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Finally Befriending Your Body and Healing: Dealing with Trauma, Painful Emotions and Mental Health Issues with The Body Keeps the Score

I want to share with you a recent review I did of the classic book on trauma therapy, The Body Keeps the Score: Brain, Mind and Body in the Healing of Trauma (TBKTS), by Bessel van der Kolk M.D. It is my hope that it might help you or someone you love who might be suffering from any of the debilitating, yet often insidious effects of mental and emotional trauma that are surprisingly common in life.

The Body Keeps the Score (TBKTS) is truly a classic in the field of trauma therapy, somatic release and mind-body treatment. Bessel van der Kolk, M.D. is the founder and medical director of the Trauma Center in Brookline, Massachusetts (my home state!).  He is also the professor of psychiatry at B.U. School of Medicine, Director of the National Complex Trauma Treatment Network and teaches all over the world.

I was first introduced to this book years ago in my own trauma healing efforts by several people, but it wasn’t until recently, when I was undergoing a certification to teach online Non-Linear Movement Method classes (NLMM), that because it was required reading for the instructor certification that I really dug in. Like they say, timing is everything…!

When I first started reading it I couldn’t put it down and soon my book had more sections highlighted than non-highlighted! Perhaps one of the biggest benefits I received was that it helped me understand myself better – which if you follow my work, or listen to my podcast, is a big theme of everything I do! Also, like me, Van der Kolk’s main objective is to help people integrate all parts of themselves, and become whole, highly functional and with sovereignty over themselves.

Unlike conventional talk therapy techniques and pop psychology, this book explained a lot of things that others didn’t have answers for. One of it’s main premises is that our most painful experiences and memories are stored in the body – not just the mind – and therefore to heal them, we need to get into the body. This is why talk therapy alone often doesn’t work for many people as it didn’t work for me, despite many attempts.

Although there where times that it was emotionally very hard for me to keep reading, I realized that this was because it was triggering a lot of the old, buried, deep subconscious “stuff” inside me and I found by the end of learning all I did, I had anew sense of compassion for myself and therefore LOVE- what a blessing!

I feel this book should be a must-read for any therapist, trauma survivor, or loved one of a trauma survivor to facilitate understanding and help not only heal, but deal. Every page is full of fascinating and educational insights and anecdotes. I thought it was very interesting how the author shares that one of the hardest things for traumatized people is dealing with the shame they feel about how they behaved during the episode/event. Meaning they often feel that they took a lack of “appropriate” action, as in fighting or fleeing, but rather they often submitted to the abuse, which is otherwise known as “freezing”. Van der Kolk explains that freezing is a common psychological response to extreme stress and trauma and one which is only now becoming more studied and understood.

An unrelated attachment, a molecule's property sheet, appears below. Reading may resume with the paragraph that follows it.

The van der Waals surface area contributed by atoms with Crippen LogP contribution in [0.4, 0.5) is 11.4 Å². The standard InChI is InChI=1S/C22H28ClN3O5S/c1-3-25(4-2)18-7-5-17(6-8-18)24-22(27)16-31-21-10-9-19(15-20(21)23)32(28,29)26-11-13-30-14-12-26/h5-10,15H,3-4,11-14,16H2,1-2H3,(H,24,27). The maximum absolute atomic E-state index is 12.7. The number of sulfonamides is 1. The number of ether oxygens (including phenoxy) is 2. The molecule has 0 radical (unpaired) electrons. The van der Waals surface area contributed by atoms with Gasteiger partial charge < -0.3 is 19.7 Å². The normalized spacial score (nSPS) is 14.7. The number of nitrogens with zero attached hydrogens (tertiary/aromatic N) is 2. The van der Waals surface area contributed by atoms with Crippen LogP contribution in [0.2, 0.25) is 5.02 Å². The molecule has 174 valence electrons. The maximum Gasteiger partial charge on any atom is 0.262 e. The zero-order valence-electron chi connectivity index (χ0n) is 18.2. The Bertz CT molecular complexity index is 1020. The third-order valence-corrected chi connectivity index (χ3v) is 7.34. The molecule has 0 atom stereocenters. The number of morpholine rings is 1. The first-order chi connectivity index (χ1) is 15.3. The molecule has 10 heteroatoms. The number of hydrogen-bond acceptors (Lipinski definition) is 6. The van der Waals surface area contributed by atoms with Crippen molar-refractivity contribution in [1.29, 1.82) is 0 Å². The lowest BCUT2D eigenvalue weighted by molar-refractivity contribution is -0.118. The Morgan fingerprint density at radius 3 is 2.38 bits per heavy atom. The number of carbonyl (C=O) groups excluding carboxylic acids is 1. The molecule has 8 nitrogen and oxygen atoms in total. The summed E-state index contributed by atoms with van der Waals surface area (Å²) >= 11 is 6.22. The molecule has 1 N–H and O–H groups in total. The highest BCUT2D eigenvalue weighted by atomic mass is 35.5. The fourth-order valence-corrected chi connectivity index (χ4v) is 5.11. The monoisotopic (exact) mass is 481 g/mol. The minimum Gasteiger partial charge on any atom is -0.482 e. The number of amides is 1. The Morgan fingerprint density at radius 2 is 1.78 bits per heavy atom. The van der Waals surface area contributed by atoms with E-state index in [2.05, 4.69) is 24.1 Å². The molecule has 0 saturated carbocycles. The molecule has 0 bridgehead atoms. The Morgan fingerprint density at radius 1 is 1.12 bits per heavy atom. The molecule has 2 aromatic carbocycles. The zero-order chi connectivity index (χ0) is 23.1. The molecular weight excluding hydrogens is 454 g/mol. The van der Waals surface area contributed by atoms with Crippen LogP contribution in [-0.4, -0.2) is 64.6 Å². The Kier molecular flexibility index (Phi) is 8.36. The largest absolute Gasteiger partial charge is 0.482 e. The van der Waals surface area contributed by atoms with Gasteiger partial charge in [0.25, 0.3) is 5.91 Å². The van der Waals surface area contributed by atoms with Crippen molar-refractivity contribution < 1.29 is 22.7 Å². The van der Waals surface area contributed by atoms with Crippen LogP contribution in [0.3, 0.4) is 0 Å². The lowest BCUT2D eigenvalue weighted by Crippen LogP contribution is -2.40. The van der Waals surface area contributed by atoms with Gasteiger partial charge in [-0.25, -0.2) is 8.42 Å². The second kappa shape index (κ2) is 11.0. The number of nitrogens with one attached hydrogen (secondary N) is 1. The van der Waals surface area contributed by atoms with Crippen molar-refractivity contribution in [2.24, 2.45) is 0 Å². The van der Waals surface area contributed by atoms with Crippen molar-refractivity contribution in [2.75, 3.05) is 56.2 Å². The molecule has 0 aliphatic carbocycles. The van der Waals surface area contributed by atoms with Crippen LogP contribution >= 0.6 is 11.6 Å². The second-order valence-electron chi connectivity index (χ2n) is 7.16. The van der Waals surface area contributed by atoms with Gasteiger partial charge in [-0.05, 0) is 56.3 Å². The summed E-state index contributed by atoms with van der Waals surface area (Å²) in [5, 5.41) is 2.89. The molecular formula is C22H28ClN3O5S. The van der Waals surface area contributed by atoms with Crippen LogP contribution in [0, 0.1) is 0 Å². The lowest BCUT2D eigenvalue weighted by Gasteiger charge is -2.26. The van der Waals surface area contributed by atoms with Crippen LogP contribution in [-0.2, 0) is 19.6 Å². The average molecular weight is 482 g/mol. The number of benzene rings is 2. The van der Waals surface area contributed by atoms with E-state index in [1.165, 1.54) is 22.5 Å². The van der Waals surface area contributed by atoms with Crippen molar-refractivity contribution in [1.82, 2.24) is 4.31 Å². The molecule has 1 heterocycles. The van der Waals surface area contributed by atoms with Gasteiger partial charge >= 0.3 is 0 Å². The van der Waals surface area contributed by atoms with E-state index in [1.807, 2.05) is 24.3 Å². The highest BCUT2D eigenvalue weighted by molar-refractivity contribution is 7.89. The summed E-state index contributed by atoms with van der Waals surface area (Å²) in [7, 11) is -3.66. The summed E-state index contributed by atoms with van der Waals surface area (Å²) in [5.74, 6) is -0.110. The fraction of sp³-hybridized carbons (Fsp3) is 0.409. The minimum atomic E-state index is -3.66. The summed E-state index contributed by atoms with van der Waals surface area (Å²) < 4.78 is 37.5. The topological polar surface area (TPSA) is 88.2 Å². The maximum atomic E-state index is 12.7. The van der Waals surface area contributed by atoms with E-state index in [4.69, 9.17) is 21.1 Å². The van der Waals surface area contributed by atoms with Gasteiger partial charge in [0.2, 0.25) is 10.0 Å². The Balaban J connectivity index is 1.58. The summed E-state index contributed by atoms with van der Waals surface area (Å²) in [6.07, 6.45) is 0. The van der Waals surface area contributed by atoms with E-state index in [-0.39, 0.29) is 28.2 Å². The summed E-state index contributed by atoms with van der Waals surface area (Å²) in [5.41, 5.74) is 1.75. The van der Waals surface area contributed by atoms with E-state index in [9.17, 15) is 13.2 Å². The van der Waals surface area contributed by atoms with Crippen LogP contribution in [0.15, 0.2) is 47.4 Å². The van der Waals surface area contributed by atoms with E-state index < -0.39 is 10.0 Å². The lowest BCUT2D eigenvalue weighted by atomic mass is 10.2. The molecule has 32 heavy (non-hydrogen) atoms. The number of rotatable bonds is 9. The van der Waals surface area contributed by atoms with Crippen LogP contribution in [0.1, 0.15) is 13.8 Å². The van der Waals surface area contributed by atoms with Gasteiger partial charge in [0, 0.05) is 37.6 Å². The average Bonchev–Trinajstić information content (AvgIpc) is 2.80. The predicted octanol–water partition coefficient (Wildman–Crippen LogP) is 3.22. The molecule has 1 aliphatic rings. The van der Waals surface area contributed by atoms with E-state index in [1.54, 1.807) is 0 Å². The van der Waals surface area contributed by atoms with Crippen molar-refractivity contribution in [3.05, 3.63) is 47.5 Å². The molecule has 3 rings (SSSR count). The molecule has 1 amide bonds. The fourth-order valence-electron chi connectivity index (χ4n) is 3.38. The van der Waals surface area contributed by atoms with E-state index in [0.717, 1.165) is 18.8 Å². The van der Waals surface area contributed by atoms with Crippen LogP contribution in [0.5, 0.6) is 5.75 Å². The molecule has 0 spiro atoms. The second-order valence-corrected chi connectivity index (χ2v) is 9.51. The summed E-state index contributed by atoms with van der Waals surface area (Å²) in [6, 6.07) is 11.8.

The book is divided into 20 chapters and 5 parts:

Part 1: The Rediscovery of Trauma

  • Lessons from Vietnam Veterans
  • Revolutions in Understanding Mind and Brain
  • Looking into the Brain: The Neuroscience Revolution

Part 2: This is Your Brain on Trauma

  • Running for Your Life: The Anatomy of Survival
  • Body-Brain Connections
  • Losing Your Body, Losing Your Self

Part 3: The Minds of Children

  • Getting on the Same Wavelength: Attachment and Attunement
  • Trapped in Relationships: The Cost of Abuse and Neglect
  • What’s Love Got to Do with It?
  • Developmental Trauma: The Hidden Epidemic

Part 4: The Imprint of Trauma

  • Uncovering Secrets: The Problem of Traumatic Memory
  • The Unbearable Heaviness of Remembering

Part 5: Paths to Recovery

  • Healing from Trauma: Owning Yourself
  • Language: Miracle and Tyranny
  • Letting Go of the Past: EMDR
  • Learning to Inhabit Your Body: Yoga
  • Putting the Pieces Together: Self-Leadership
  • Filling the Holes: Creating Structures
  • Applied Neuroscience: Rewiring the Fear-Driven Mind with Brain/Computer Interface Technology
  • Finding Your Voice: Communal Rhythms and Theater

EPILOGUE

Book Review
 
I was amazed to learn of the pervasiveness of trauma in society. According to research from The Centers for Disease Control and Prevention:

  • 1 in 5 Americans was sexually molested as a child
  • 25% of us grew up with alcoholic relatives
  • 1 in 8 witnessed their mother being hit
  • Painkillers now kill more people each year in the United States then guns or car accidents.

Even though these numbers are disturbing, Van Der Kolk talks about how resilient we are as a species – (which is encouraging), yet how unfortunately, if we are exposed to violence or family violence as a child it can make it difficult to enjoy stable and trusting relationships as an adult.

According to van der Kolk, trauma as: “unbearable and intolerable” events that end up producing actual physiological changes in the brain including a recalibration of the brain’s alarm system, an increase in stress hormone activity and alterations in the system that filters relevant information from irrelevant. This really helped me understand  why often traumatized people can be so hyper-vigilant, have such difficultly “going with the flow” or truly relaxing on a visceral level. And I really appreciate the way the author describes trauma as not as much an “event”, but rather something that physically changes brain and body and the way the person sees and processes things.

The author explains how the “fight” stress response actually gives you ENERGY. I feel that that can be part of why many people can be unwittingly addicted to the high adrenal stress lifestyle. It’s almost as if it’s their default mode and automatic way of being and living – because it gives you energy. I know I’ve always been an “over-doer”, high-achiever, high-energy and ambitious person. This was a possible explanation for some of that that I hadn’t previously considered. As the author states: